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Music Memories: The "Boston Six"

Keith Chaffee, Librarian, Collection Development,
Collage of American composers known as the Boston Six
The Boston Six: Top L-R Horatio William Parker, Amy Marcy Beach, George W Chadwick; Bottom L-R Arthur Foote, John Knowles Paine, and Edward Macdowell

On November 13, 1854, George Whitefield Chadwick was born. Chadwick was one of a group of composers who came to be known as the “Second New England School.” Their principal members were the “Boston Six,” and they were among the first American composers to make significant contributions to classical music. The existence of such group names might suggest that they were a tightly affiliated group, but they weren’t. Most of them knew one another, and they respected each other’s music, but they were only identified as a “school” of composers by later generations of music scholars.

The reputations of the Boston Six have all faded since their lifetimes, some more than others, but they have all endured well enough that our streaming collections offer at least some music by each of them. Today, we look briefly at the lives and music of these composers.

John Knowles Paine (1839-1906) was the grandson of an organ builder, and his father and uncles were all music teachers. He was initially known as an organist, who gave well-received concerts in America and in Europe; much of his music is written for the organ, including his Variations on “The Star-Spangled Banner.” Paine was appointed Harvard’s first organist and founded the university’s music department—the first in the United States—where he taught for more than 40 years. His St. Peter is believed to be the first oratorio written by an American composer, his two symphonies, #1, #2, and his Mass in D were also highly regarded.

St. Peter: An Oratorio (Live)

Arthur Foote (1853-1937) was also an organist, and one of the founders of the American Guild of Organists. He was the first important American composer to receive his musical training entirely in the United States; most composers of this era traveled to Europe for musical education. Foote was best known for his chamber music; Freegal offers recordings of his piano trio and a selection of music for violin and piano. Among his relatively few orchestral works is Francesca Da Rimini.

George Whitefield Chadwick (1854-1931) is best remembered today as an educator. He was the director of the New England Conservatory of Music for many years; under his leadership, it was one of the first such schools to accept African-American students, including William Grant Still and Florence Price. His comic operetta Tabasco was so popular that it toured the United States for a year, and its “Tabasco March” was popular on music boxes. The operetta was written without the permission of Tabasco’s trademark holder, and the tour was allowed to continue only after the producer agreed to hand out samples of the hot sauce to audiences. Chadwick was also a noted composer of art songs, several of which are collected here.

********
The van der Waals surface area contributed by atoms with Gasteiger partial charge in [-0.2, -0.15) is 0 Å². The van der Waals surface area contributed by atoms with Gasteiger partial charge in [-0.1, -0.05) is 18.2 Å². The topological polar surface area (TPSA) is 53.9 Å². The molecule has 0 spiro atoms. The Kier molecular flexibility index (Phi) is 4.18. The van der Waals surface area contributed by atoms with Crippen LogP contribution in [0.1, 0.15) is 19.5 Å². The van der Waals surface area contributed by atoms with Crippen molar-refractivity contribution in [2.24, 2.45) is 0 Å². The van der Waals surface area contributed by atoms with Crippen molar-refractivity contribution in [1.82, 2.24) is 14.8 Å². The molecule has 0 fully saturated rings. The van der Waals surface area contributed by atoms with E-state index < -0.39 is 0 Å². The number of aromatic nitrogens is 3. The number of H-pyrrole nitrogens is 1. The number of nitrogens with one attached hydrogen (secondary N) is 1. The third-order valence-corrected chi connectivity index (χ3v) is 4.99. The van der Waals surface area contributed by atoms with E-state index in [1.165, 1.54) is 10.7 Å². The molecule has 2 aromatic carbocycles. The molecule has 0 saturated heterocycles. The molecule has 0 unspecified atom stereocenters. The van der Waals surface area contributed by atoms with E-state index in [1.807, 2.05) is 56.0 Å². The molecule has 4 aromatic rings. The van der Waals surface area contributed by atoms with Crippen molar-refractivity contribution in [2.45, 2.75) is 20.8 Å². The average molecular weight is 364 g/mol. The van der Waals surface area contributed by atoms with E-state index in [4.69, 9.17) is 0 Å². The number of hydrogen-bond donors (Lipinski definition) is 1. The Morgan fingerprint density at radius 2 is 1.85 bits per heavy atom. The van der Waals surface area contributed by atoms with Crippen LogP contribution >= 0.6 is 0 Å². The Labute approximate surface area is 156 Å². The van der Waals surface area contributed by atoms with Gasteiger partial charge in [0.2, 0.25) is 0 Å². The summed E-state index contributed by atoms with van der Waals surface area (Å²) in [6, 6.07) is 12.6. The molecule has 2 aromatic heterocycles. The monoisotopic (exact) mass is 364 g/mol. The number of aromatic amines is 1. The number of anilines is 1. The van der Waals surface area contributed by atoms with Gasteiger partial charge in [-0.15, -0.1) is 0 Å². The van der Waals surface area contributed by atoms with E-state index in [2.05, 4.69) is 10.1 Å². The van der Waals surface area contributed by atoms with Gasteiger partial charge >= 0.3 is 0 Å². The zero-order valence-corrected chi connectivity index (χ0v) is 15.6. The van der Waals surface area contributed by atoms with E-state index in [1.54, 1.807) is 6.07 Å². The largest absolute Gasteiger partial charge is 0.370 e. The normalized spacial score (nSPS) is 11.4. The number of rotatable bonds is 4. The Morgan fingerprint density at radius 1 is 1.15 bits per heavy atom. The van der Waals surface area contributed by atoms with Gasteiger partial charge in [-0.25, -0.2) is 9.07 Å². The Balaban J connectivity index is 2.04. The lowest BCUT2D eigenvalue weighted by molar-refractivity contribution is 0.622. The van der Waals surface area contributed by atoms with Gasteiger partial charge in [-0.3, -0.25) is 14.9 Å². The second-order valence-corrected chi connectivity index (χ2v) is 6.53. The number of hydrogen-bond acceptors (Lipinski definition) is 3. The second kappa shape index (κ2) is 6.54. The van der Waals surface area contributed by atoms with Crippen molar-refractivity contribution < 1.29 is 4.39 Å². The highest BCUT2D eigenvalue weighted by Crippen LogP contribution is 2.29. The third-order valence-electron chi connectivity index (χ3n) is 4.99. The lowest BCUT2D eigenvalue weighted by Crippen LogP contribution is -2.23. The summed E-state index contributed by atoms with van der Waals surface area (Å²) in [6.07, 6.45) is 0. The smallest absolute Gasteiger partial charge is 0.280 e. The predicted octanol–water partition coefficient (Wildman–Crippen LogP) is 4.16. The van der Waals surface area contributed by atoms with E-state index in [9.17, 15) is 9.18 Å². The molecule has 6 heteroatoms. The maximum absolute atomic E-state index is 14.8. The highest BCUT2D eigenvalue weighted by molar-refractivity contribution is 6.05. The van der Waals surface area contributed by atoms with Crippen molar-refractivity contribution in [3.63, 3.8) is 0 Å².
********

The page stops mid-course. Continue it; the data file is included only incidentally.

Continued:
Edward MacDowell (1861-1908) wrote what is today the most frequently heard piece by any of the group,“To a Wild Rose,” which is part of the piano suite Woodland Sketches. He was a talented pianist, and is best known for his piano music, including several sonatas and two piano concertos; the second can be heard here. In 1907, MacDowell and his wife founded a residential retreat for artists in New Hampshire. The MacDowell still exists as a nonprofit organization, and more than 8,000 authors, composers, playwrights, architects, and other artists have received grants to spend time working on their projects at the retreat.

Macdowell: Piano Music

Horatio Parker (1863-1919) is probably the least well-known of the Boston Six. Like Paine and Foote, he was an organist, and his organ concerto is one of his most enduring works. He is better remembered today for being one of Charles Ives’ music professors at Yale.

Amy Beach (1867-1944) was a talented pianist who began performing recitals and orchestral concerts at 16. When she married at the age of 18, her husband insisted that she limit her public performances to no more than two each year and that she focus her musical endeavors primarily on composition. He would not allow her to study composition with a tutor, and so Beach began studying on her own, reading every book of music theory and composition that she could. In 1896, her Gaelic Symphony became the first symphony to be composed and published by an American woman. Pianist Kristen Johnson offers four collections of Beach’s piano music, and the Chamber Music Society of Lincoln Center performs her piano quintet.

Love, The Fair Day

The album Love, the Fair Day is a program of songs and duets by several members of the Second New England School, including Foote, Chadwick, Beach, and MacDowell; the piano collection American Nocturnes includes short pieces by Beach, Foote, and Chadwick.


 

 

 

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